Jack Pearadin and Doug Nelsen found a 1.73-carat diamond after nearly a year of searching the park's field.
If you're worried that you won't be able to keep up with "Happy Feet Two" after missing the first installment of the animated-penguin franchise, fear not: Many of your companions in the audience will be under the age of 5, and several of them may in fact be enjoying their first trip to the cinema. If anyone's behind, they are. Hit the 3D version of the film — this is the rare instance in which the extra dimension is worth the markup — for a visit that is truly a trip, especially in the end credits, when soapy bubbles come wafting out of the screen and over the late-arriver seats. The effect is so strong kids lean forward with their arms out, trying to touch the bubbles. It is, in a word, adorable.
When the visuals are this good, who needs a story? Especially in a movie aimed at 7-year-olds? Director George Miller (who also gets one of the four writing credits) furnishes just enough of a tale to keep us engaged. Once again we're in Antarctica among emperor penguins, who enjoy a bit of song and dance with their sub-zero afternoons. Grown up since the first film is Mumble (Elijah Wood), whose own helium-voiced chick, Erik (Ava Acres), sees no point in dancing with the crowd. When he and two other young'uns go wandering off, they find another colony of penguins enrapt with a curious flying penguin named Sven (Hank Azaria), who holds cult-of-personality sway over the crowd. Sven espouses a simple aphorism about willing and wanting, and how that makes things come true. It's a bit of magical believe-in-yourselfism to undergird a child-friendly premise that adults who have spent their lives wanting and willing plenty of things that didn't come close to happening are welcome to disregard.
While Mumble and the kids are away from the other penguins — voiced variously by Common, Pink, Robin Williams, Sofia Vergara and Hugo Weaving — a rogue iceberg breaks away and slides into the open side of the valley the emperors inhabit, trapping them all perilously. Emperors cannot fly, so they're going to starve to death unless Mumble and the tots can help them out of an ice crater. Yes, "Happy Feet Two" is that hardcore. When was the last time a cartoon prompted you to wonder how long it would take for penguins to turn cannibalistic?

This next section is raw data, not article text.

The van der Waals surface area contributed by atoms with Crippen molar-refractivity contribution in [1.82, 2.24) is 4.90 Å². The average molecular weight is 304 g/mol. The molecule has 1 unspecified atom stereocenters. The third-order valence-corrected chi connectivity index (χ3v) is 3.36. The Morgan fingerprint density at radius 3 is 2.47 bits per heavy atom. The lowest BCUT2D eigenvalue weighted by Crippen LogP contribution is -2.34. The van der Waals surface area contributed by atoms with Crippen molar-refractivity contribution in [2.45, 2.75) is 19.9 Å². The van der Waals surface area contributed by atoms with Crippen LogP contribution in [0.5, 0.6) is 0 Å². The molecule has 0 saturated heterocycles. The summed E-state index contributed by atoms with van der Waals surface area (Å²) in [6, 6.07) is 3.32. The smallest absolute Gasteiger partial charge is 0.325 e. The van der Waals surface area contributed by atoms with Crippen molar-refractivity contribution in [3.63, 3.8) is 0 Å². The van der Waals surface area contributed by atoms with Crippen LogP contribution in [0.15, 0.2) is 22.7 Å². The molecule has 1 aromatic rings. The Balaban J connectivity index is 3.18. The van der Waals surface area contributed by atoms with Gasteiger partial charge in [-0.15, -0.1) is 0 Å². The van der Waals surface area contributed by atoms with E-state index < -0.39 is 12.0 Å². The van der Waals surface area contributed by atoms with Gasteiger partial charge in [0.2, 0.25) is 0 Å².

Meanwhile, aslosh in the frozen deep, two krill (shrimp-like crustaceans) named Bill and Will (that would be Brad Pitt and Matt Damon) decide to break away from the krill cloud and go in search of their own destiny away from the pack. Their existential banter nearly keeps pace with the crystalline animation (by Miller's Australia-based Dr. D Studios) that complements the meta-crisis ruminations by these two arthropods. The aesthetics here truly carry the day, as when an aria by Erik becomes, no kidding, the best passage of opera in a Warner Brothers production since Bugs and Fudd spoofed Wagner under the direction of Chuck Jones.
The natural world lends itself to animation of this loving detail, down to individual filaments of ice and pulsing organs inside the diaphanous krill. "Happy Feet Two" also tackles, in a relatively direct fashion, the troubles associated with climate change, so if that's an issue too abstract for the young child or unrepentant Tahoe driver in your life, this is a fine entry point. Why, Mom, is the sad polar bear stuck on a shrinking iceberg? Why, Dad, do big pieces of ice keep breaking off the continental shelf? It won't slap you about the cheeks and ears with a climate message, but credit this as one of the better children's movies for bringing it to the fore. The ice is melting. Species are dying. Weather patterns are scrambled. But it sure is fun to fly in planes and to each eat more than 200 pounds of meat per year. The kids reaching out to touch movie bubbles today are going to know a very different natural (and human) world from this during their lifetimes. It's best to start breaking the news to them now, and in such charming fashion.